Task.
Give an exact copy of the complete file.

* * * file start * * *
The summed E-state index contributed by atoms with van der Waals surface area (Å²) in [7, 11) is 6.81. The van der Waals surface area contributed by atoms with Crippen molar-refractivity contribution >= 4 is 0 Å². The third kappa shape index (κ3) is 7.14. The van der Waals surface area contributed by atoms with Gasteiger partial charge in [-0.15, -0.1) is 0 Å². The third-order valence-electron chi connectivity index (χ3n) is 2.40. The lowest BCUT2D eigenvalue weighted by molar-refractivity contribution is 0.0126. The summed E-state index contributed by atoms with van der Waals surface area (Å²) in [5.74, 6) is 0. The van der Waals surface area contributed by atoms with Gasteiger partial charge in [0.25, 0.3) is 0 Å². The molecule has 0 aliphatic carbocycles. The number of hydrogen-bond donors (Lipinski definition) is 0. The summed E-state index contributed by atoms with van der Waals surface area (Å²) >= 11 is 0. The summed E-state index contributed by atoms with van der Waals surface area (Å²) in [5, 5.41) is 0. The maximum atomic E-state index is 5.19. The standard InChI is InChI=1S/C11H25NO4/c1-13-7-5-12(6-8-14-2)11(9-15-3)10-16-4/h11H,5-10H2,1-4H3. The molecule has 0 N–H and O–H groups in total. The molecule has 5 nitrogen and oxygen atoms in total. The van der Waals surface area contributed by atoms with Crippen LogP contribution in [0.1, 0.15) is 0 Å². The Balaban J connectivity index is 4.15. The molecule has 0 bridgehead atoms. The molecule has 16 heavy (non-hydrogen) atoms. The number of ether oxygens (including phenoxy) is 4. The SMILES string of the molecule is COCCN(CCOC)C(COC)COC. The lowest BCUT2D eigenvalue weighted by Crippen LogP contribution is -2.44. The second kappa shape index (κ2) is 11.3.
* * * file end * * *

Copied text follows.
The summed E-state index contributed by atoms with van der Waals surface area (Å²) in [7, 11) is 6.81. The van der Waals surface area contributed by atoms with Crippen molar-refractivity contribution >= 4 is 0 Å². The third kappa shape index (κ3) is 7.14. The van der Waals surface area contributed by atoms with Gasteiger partial charge in [-0.15, -0.1) is 0 Å². The third-order valence-electron chi connectivity index (χ3n) is 2.40. The lowest BCUT2D eigenvalue weighted by molar-refractivity contribution is 0.0126. The summed E-state index contributed by atoms with van der Waals surface area (Å²) in [5.74, 6) is 0. The van der Waals surface area contributed by atoms with Gasteiger partial charge in [0.25, 0.3) is 0 Å². The molecule has 0 aliphatic carbocycles. The number of hydrogen-bond donors (Lipinski definition) is 0. The summed E-state index contributed by atoms with van der Waals surface area (Å²) >= 11 is 0. The summed E-state index contributed by atoms with van der Waals surface area (Å²) in [5, 5.41) is 0. The maximum atomic E-state index is 5.19. The standard InChI is InChI=1S/C11H25NO4/c1-13-7-5-12(6-8-14-2)11(9-15-3)10-16-4/h11H,5-10H2,1-4H3. The molecule has 0 N–H and O–H groups in total. The molecule has 5 nitrogen and oxygen atoms in total. The van der Waals surface area contributed by atoms with Crippen LogP contribution in [0.1, 0.15) is 0 Å². The Balaban J connectivity index is 4.15. The molecule has 0 bridgehead atoms. The molecule has 16 heavy (non-hydrogen) atoms. The number of ether oxygens (including phenoxy) is 4. The SMILES string of the molecule is COCCN(CCOC)C(COC)COC. The lowest BCUT2D eigenvalue weighted by Crippen LogP contribution is -2.44. The second kappa shape index (κ2) is 11.3.